The Matjulu stream valley in which lies Bergendal camp has really been devoid of game. Lions are usually to be heard roaring about the camp at night and sightings by day are frequent. But during the week that I have been here, not a sign of them. In fact very little game at all. Once the grass begins to sprout no doubt the game will return.
The road options at Bergendal are limited so today sees me again heading for the Mlambane S119 road. But despite creeping along at 10kph I see very little of animals and birds. I have already stated that I find October my least attractive month in Kruger with the veld in poor shape and the migratory birds not yet arrived. It is amazing how quickly good rain rejuvenates things and the veld becomes a frenzy of activity. I do so hope that we have follow up rains to help the grass which already is sprouting.
At the ellie carcass down in the riverbed along the S118, precious little remains and I wonder at the disappearance of the large rib cage and spine. There are a few vultures around – Lappet-faced, Cape, White-backed and Hooded.
I return back to camp over the S120 Steilberg road but besides some ellies, giraffe and a few distant buffalo, I see little. Today is my last at Bergendal and tomorrow I move on to Skukuza for nine days. I look forward to the beautiful Sabie river which always throws up something of interest and of course my wonderful Lake Panic birdhide. However, it becomes more and more difficult to avoid the congestion and commercialism of Skukuza so tactics become all important.
This afternoon I visit the Matjulu water trough which of course is desolate after the rain but I do enjoy the White-fronted Bee-eaters.
Frustratingly, the best of a magnificent sunrise is over by the time the gates open at 5.30am – another drawback of October month. The morning light is too beautiful to waste so I go down the tar to Malelane, up the H3 and then turn left along the S110 gravel Matjulu loop road. With senses on high alert, I creep along this lovely road but again nothing at all stirs. Not once do I lift my camera despite the soft morning light. Beautiful Bergendal has not been at its best and if I strip away the spectacular leopard sighting, then I saw very little.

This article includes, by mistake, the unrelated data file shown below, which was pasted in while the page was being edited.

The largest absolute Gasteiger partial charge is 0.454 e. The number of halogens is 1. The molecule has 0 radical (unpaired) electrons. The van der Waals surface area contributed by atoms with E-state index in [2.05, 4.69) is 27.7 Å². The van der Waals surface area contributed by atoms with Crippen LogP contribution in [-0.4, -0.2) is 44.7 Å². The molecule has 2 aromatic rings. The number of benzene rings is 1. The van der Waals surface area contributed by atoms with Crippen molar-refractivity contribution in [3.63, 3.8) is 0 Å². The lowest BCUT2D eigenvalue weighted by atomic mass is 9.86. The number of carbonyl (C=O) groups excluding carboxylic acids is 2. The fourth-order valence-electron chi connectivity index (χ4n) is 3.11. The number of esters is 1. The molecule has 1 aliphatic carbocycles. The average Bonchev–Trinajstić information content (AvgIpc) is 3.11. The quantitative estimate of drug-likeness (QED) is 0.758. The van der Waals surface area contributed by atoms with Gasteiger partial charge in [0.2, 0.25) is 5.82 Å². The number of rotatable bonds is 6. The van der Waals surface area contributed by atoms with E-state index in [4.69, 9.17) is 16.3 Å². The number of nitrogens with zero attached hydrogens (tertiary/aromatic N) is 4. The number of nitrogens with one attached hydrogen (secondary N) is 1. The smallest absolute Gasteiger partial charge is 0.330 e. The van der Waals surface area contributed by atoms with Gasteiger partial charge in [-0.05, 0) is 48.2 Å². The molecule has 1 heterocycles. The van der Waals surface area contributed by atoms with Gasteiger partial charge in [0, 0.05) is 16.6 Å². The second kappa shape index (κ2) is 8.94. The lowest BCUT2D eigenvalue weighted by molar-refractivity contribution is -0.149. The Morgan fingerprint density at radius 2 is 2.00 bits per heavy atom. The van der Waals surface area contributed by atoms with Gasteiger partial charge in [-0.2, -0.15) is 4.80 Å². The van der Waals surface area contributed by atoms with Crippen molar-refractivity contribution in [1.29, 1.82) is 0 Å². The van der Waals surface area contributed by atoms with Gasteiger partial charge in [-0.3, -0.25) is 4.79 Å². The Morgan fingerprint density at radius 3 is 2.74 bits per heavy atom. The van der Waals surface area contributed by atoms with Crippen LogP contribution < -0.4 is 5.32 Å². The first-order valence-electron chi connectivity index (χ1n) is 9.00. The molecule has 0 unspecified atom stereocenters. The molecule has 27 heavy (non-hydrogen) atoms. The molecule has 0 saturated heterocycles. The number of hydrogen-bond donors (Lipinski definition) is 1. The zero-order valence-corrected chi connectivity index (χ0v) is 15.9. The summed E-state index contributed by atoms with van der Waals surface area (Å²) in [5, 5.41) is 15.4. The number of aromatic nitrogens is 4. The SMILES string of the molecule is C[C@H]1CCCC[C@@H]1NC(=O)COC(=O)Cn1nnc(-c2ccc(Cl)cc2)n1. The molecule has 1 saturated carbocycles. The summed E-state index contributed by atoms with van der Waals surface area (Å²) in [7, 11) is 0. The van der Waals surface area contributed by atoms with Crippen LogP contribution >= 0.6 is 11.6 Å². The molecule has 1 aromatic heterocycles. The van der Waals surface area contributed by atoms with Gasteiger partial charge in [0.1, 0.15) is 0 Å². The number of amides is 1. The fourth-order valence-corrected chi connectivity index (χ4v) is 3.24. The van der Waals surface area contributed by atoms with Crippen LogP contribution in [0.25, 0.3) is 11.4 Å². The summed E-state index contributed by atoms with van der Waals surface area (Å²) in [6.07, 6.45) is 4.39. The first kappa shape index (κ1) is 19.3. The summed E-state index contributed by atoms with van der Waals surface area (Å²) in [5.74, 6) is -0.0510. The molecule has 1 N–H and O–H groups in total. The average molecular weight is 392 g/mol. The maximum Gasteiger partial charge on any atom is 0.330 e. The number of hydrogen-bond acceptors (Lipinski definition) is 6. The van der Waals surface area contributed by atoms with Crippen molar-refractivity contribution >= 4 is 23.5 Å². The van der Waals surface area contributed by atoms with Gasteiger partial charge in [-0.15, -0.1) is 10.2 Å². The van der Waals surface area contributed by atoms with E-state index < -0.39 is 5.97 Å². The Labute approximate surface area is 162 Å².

Back at camp, I quickly hitch up the caravan and at 7am I am on my way to Skukuza. Other that some ellies, nothing delays my progress and I reach Skukuza at 8.45am. Today is a pre-frontal hottie and with all the shady sites already taken, I must make do with an exposed one. But with the air/con going I will survive.
I read of the sudden resignation of Kruger’s Managing Executive, Glenn Phillips. Although he officially resigned for “personal reasons”, rumour has it that accusations of racism were levelled against him, including using strong arm tactics against rhino poachers. I am filled with foreboding. His was an impossible situation. If you are going to keep high standards then you are going to step on toes and the moment you do that – the race card comes out. A tragic loss of a good man to Kruger and I am sure that the poachers are delighted.
As if to confirm my misgivings, I go for my midday swim and note the old litter surrounding the pool. The water is filthy brown/green, the gate is broken and missing palings leave gaps in the fence. And Skukuza is the capital of SA’s premier tourist destination…….. mindbogglingly inept.
This afternoon I cross the Sabie and head along the H1-2 to the Sand River – or what is left of it. A tiny trickle of water is all that remains, not enough for the waterbirds. So I push on and idle along the beautiful Maroela Loop S83. Again, the road is desolate, no animals, no birds so I rejoin the main H1-2 and head for the high-level bridge across the Sabie River (H12). A cluster of cars at the end of the bridge attracts me and I quickly learn that there are three Cape Clawless Otters in the river below. I squeeze against the railings and am delighted when they show themselves.
Yesterday I remarked that the Sabie River has the habit of throwing up the unexpected and that certainly happened this afternoon. We have seen these otters before in the Sabie but not often. I always wonder why the crocs take no interest in them.
Skukuza has not had the rain enjoyed by Bergendal and with such dry veld, I can see myself keeping largely to the river – despite the traffic. Driving back to camp the sun disappears behind a summery bank of cloud to the west so here’s hoping that the rains are not too far off.